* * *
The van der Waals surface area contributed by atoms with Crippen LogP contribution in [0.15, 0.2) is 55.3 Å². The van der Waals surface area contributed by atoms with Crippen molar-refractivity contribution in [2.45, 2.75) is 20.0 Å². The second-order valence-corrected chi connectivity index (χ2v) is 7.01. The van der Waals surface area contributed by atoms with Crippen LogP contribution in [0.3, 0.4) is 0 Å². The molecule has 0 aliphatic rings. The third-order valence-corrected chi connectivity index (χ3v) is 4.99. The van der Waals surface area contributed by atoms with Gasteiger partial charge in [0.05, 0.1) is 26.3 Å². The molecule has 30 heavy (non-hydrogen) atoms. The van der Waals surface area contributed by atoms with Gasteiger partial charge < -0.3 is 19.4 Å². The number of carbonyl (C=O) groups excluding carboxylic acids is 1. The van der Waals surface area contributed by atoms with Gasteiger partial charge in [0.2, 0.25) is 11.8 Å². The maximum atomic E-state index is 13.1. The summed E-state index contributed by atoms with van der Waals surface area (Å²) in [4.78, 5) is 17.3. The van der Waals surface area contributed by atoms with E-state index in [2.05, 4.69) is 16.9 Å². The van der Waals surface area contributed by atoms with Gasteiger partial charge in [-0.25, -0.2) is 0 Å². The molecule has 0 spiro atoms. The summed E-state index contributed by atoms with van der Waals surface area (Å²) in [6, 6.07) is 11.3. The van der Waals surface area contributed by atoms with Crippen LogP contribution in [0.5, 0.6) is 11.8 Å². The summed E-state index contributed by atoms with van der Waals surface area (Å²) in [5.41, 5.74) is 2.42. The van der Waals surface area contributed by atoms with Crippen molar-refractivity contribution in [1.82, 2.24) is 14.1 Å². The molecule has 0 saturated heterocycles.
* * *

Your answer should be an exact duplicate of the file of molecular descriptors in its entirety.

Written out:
The van der Waals surface area contributed by atoms with Crippen LogP contribution in [0.15, 0.2) is 55.3 Å². The van der Waals surface area contributed by atoms with Crippen molar-refractivity contribution in [2.45, 2.75) is 20.0 Å². The second-order valence-corrected chi connectivity index (χ2v) is 7.01. The van der Waals surface area contributed by atoms with Crippen LogP contribution in [0.3, 0.4) is 0 Å². The molecule has 0 aliphatic rings. The third-order valence-corrected chi connectivity index (χ3v) is 4.99. The van der Waals surface area contributed by atoms with Gasteiger partial charge in [0.05, 0.1) is 26.3 Å². The molecule has 30 heavy (non-hydrogen) atoms. The van der Waals surface area contributed by atoms with Gasteiger partial charge < -0.3 is 19.4 Å². The number of carbonyl (C=O) groups excluding carboxylic acids is 1. The van der Waals surface area contributed by atoms with Gasteiger partial charge in [0.2, 0.25) is 11.8 Å². The maximum atomic E-state index is 13.1. The summed E-state index contributed by atoms with van der Waals surface area (Å²) in [4.78, 5) is 17.3. The van der Waals surface area contributed by atoms with E-state index in [2.05, 4.69) is 16.9 Å². The van der Waals surface area contributed by atoms with Gasteiger partial charge in [-0.25, -0.2) is 0 Å². The molecule has 0 spiro atoms. The summed E-state index contributed by atoms with van der Waals surface area (Å²) in [6, 6.07) is 11.3. The van der Waals surface area contributed by atoms with Crippen LogP contribution in [0.5, 0.6) is 11.8 Å². The summed E-state index contributed by atoms with van der Waals surface area (Å²) in [5.41, 5.74) is 2.42. The van der Waals surface area contributed by atoms with Crippen molar-refractivity contribution in [1.82, 2.24) is 14.1 Å². The molecule has 0 saturated heterocycles.